Despite the title, Bastille somehow leave us with a little more hope than we started with on third album ‘Doom Days’.
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A lot has changed in the nearly four years since British alt-pop phenomenon Bastille released their acclaimed sophomore record. When it was released in September of 2016, Wild World felt like a lingering glimmer of hope in what would soon become nothing less than a truly wild, wild world. Now, the band has doubled down on weaving their razor sharp political dialogue through lyrical banter, constructing a sort of nostalgic dystopian future that feels eerily realistic. Their third record, Doom Days, is a masterclass in finding the balance between the effervescent and the melancholy; the “Joy” and the “Doom Days.”
Listen: Doom Days – Bastille
In true Bastille fashion, the record holds a mirror up to modern day society, dissecting our relationships with technology, politics, and the media. The title track hints at an all too familiar (yet distinctly millennial) lived experience: anxieties around phone addiction, fake news, and climate change denial, all wrapped up in Dan Smith’s hypnotic voice and impenetrable wit. Always ones to push the oft restrictive boundaries of genre, Bastille carved out their own liminal space somehow both on the margins and in the mainstream. Though thematically similar to the Wild World era, this record more closely resembles the genre-bending experiments on Other People’s Heartache, Pt. 4, an effusive and emotional journey through alternative production and subtle R&B influences. Doom Days cannot be categorized as anything other than the soundtrack to the last night before the end of the world (or as the band themselves put it, an “apocalyptic party album”).
Think I’m addicted to my phone
My scrolling horror show
I’m live-streaming the final days of Rome
Watch: “Doom Days” – Bastille
Though Bastille’s artistic ethos is all about progress, there are still moments on the album that recall the stunning cinematic feel of the Bad Blood era. “The Waves” and “Divide” round out the tried and true Bastille formula — an alt-pop symphony set in perfect surround sound — while “Million Pieces” and “Nocturnal Creatures” display an adventurous nod towards 90s dance music. The record is equal parts Bon Iver and The xx; we come away dancing and crying and screaming at the top of our lungs, elated in a hazy neon dystopia. Play this album in its entirety and you’re transported to your blurriest nights in the brightest cities, whizzing through the streets bathed in a Blade Runner 2049 kind of glow.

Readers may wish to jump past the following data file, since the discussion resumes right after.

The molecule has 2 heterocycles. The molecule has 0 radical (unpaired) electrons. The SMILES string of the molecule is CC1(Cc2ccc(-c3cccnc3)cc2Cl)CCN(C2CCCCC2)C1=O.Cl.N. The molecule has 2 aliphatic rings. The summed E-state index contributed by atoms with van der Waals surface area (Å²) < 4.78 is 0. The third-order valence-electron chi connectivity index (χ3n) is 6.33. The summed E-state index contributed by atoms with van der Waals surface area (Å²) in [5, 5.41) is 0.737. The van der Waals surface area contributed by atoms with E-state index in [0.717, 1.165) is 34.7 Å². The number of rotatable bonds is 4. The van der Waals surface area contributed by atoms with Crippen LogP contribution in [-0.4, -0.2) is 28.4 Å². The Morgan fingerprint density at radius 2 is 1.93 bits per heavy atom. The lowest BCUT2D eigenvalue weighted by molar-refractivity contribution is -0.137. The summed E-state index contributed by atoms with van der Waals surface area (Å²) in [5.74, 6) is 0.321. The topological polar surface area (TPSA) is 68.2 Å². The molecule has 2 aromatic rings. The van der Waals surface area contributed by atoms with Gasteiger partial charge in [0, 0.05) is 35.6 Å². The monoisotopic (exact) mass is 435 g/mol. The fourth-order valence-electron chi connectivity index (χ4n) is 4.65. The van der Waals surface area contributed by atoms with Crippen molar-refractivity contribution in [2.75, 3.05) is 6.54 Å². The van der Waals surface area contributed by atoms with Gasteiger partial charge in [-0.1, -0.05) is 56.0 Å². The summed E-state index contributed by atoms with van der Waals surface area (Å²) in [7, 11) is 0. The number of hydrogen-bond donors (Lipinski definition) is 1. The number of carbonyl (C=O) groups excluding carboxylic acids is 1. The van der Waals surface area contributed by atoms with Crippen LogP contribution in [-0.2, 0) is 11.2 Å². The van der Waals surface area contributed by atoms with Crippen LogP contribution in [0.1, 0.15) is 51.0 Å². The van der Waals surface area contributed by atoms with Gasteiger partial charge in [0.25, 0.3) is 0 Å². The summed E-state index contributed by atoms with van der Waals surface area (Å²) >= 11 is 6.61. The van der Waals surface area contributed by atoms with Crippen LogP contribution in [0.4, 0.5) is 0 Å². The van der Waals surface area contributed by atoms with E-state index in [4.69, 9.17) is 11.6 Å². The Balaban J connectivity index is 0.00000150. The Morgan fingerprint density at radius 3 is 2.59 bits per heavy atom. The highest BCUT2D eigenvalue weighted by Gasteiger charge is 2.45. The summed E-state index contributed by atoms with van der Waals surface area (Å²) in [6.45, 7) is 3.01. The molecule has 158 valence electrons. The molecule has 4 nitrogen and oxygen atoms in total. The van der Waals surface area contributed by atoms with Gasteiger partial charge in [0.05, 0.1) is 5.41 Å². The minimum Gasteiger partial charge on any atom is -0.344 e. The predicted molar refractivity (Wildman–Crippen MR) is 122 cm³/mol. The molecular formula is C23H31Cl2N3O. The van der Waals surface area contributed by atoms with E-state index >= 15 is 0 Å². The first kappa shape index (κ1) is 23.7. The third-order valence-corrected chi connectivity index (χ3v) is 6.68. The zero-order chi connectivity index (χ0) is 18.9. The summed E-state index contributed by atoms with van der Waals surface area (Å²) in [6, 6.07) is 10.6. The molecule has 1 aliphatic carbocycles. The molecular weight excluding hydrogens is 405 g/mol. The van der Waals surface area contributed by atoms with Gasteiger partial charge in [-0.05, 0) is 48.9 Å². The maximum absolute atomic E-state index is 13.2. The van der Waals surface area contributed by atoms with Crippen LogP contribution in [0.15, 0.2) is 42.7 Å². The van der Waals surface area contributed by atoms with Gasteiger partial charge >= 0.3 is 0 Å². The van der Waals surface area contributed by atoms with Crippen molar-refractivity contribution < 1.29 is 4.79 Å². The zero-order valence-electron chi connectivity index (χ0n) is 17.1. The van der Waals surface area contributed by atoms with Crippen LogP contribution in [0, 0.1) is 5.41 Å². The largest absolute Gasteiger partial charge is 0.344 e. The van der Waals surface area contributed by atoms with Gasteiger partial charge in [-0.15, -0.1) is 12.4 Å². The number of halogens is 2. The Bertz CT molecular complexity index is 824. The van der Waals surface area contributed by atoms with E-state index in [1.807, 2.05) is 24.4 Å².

Drink, f*ck, dance
Right through disaster
Speaking to MusicFeeds ahead of the album’s release, Smith acknowledged the power of music to provide an escape and distraction during trying times. With a news cycle that constantly airs the negative, and global leaders who appear to place regressive change for personal gain above all else, it can be easy to feel bogged down. On Doom Days, Bastille reassures us that while we can’t just bury our heads in the sand, it’s okay to give ourselves a break from the heartache these headlines inspire. We can still go to festivals, dance at clubs, take in all those simple pleasures and not have to feel guilty for needing a distraction. We can still find joy behind all the madness. We can be as optimistic, nihilistic or pessimistic as we want, but the world will still turn. “I do think it’s important, if you’re making pop music, for it to aspire to say something,” Smith said to MusicFeeds. “Or at least provoke some sort of thought or conversation.” Pop music and the artists who create it do not exist in a vacuum. What Bastille has always excelled at is recognizing that their words carry weight and that people are eager to hear something that makes them think, dance, cry — all at the same time.
Watch: “Quarter Past Midnight” – Bastille
Sure Doom Days is melancholic, anxiety-ridden, and nostalgic for a world we may have already forgotten. But there’s a euphoria to this record that feels so pure; through all the desperation, we begin and end with a joyous rush. From the debauchery of “Quarter Past Midnight” to the next day’s redemption on “Joy,” Bastille pulls back the curtain on humanity, adventure, and imagination. Although its title signifies the end of the world, Doom Days somehow leaves you with a little more hope for the future than you started with, if not solely through lyrics like, “Why would we divide when we could come together?”
? © Bastille